"At my firm, we are creatures of what the companies tell us, not the charts, and not the brokers and not the strategists. In the last 10 days we have spoken to or heard from a tremendous number of companies in this economy. These companies are in every nook and cranny of the economy. The only ones not worried about the current short-term conditions are companies in oil service. Those are the only ones."
He went on to write: "Unless oil comes down precipitously in the next few weeks, we will have no choice but to make a negative bet on this market. Oil will hurt the fourth-quarter numbers for just about every company we deal with. Those not hurt by oil will be hurt by the weak euro. The universe of stocks that we can pick from on the long side will get smaller and smaller. We don't arrive at this posture idly. We still want to buy tech weakness and sell tech strength. We are, however, finding it incredibly hard to find companies worth owning away from technology. We haven't gotten more negative; the companies we talk to have gotten more negative for us. So, we wait for a ramp into expiration so we can trim our holdings. We are lean enough that we can take some pain here. We can wait for better prices to sell. But to ignore that something has changed for the negative would be to stick our heads in the sand, as so many did in 1990. We want to keep our heads up and our eyes open. Can't do that in the sand."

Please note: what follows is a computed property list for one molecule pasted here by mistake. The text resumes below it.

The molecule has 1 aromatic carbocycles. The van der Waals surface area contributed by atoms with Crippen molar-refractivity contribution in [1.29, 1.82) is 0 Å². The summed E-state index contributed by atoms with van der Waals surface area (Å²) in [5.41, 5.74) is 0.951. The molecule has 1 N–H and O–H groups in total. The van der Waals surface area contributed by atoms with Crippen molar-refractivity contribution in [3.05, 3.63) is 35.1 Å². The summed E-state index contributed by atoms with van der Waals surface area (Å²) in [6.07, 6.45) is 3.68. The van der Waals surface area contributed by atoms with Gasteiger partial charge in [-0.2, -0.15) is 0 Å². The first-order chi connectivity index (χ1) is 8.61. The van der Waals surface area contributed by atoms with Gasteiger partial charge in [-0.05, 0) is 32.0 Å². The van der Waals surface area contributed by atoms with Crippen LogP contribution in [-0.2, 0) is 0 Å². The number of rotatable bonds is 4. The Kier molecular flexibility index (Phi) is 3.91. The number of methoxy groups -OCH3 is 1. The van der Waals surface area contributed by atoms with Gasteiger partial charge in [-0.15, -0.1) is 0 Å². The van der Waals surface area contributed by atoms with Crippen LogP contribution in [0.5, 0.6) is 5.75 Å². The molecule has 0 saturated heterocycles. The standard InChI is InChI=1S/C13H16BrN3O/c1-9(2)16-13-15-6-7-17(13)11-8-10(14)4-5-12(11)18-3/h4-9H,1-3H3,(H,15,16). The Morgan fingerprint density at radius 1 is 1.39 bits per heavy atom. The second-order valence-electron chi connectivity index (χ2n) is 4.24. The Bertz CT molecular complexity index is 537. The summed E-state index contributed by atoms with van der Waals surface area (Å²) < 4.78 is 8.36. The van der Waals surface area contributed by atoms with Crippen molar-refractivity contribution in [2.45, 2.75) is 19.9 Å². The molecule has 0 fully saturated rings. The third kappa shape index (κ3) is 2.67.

We also pay attention to John Roque, vice president with
Arnhold and S. Bleichroeder
, who was focusing on the technical condition of
and its potential implications on the Nasdaq. In a morning note, Roque wrote that the continued inability of Cisco to close above 70 in June, July, August and September told him that "something is rotten in the state of Cisco." As a technical analyst, Roque wrote that he would "let the pros figure out what is awry, but for our money, Cisco must hold above 60." He indicated a close below 60 would risk a test of the May low at 50.
As for the Nasdaq, Roque notes there is immediate risk to the 3790 level, with the next support at 3500 level. And he would expect the Nasdaq to work its way to its May low of 3042.66 should Cisco close under 60.
Roque also took a peak at a few high-flying Internet stocks,
. He notes that along with Cisco, those three stocks "are poster children for either limited Nasdaq downside or more serious Nasdaq downside."